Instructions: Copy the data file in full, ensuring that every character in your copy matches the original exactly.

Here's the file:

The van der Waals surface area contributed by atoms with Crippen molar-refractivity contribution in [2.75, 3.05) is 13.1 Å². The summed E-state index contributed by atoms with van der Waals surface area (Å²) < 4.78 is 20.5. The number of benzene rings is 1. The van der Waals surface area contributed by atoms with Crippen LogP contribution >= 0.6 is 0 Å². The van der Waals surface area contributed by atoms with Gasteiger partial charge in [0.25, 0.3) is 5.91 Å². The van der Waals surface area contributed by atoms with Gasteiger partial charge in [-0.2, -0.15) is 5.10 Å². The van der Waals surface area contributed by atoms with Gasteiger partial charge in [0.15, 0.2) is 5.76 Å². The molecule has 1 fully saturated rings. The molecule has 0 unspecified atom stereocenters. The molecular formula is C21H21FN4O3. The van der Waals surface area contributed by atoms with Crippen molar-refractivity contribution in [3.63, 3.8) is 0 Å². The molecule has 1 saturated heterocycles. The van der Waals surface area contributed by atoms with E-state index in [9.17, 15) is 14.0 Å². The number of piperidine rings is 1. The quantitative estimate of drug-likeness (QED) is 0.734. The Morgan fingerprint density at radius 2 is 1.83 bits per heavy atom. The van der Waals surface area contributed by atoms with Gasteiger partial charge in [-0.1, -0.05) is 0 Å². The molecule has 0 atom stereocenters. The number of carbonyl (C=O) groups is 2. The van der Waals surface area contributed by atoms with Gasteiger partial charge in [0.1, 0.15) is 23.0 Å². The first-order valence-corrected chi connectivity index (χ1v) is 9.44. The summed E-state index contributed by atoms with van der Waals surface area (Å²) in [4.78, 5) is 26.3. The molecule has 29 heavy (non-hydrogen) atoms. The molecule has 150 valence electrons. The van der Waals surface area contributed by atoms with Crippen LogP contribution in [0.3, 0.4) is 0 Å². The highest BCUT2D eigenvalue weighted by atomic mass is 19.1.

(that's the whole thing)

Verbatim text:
The van der Waals surface area contributed by atoms with Crippen molar-refractivity contribution in [2.75, 3.05) is 13.1 Å². The summed E-state index contributed by atoms with van der Waals surface area (Å²) < 4.78 is 20.5. The number of benzene rings is 1. The van der Waals surface area contributed by atoms with Crippen LogP contribution >= 0.6 is 0 Å². The van der Waals surface area contributed by atoms with Gasteiger partial charge in [0.25, 0.3) is 5.91 Å². The van der Waals surface area contributed by atoms with Gasteiger partial charge in [-0.2, -0.15) is 5.10 Å². The van der Waals surface area contributed by atoms with Gasteiger partial charge in [0.15, 0.2) is 5.76 Å². The molecule has 1 fully saturated rings. The molecule has 0 unspecified atom stereocenters. The molecular formula is C21H21FN4O3. The van der Waals surface area contributed by atoms with Crippen molar-refractivity contribution in [3.63, 3.8) is 0 Å². The molecule has 1 saturated heterocycles. The van der Waals surface area contributed by atoms with E-state index in [9.17, 15) is 14.0 Å². The number of piperidine rings is 1. The quantitative estimate of drug-likeness (QED) is 0.734. The Morgan fingerprint density at radius 2 is 1.83 bits per heavy atom. The van der Waals surface area contributed by atoms with Gasteiger partial charge in [-0.1, -0.05) is 0 Å². The molecule has 0 atom stereocenters. The number of carbonyl (C=O) groups is 2. The van der Waals surface area contributed by atoms with Gasteiger partial charge in [0.1, 0.15) is 23.0 Å². The first-order valence-corrected chi connectivity index (χ1v) is 9.44. The summed E-state index contributed by atoms with van der Waals surface area (Å²) in [4.78, 5) is 26.3. The molecule has 29 heavy (non-hydrogen) atoms. The molecule has 150 valence electrons. The van der Waals surface area contributed by atoms with Crippen LogP contribution in [0.3, 0.4) is 0 Å². The highest BCUT2D eigenvalue weighted by atomic mass is 19.1.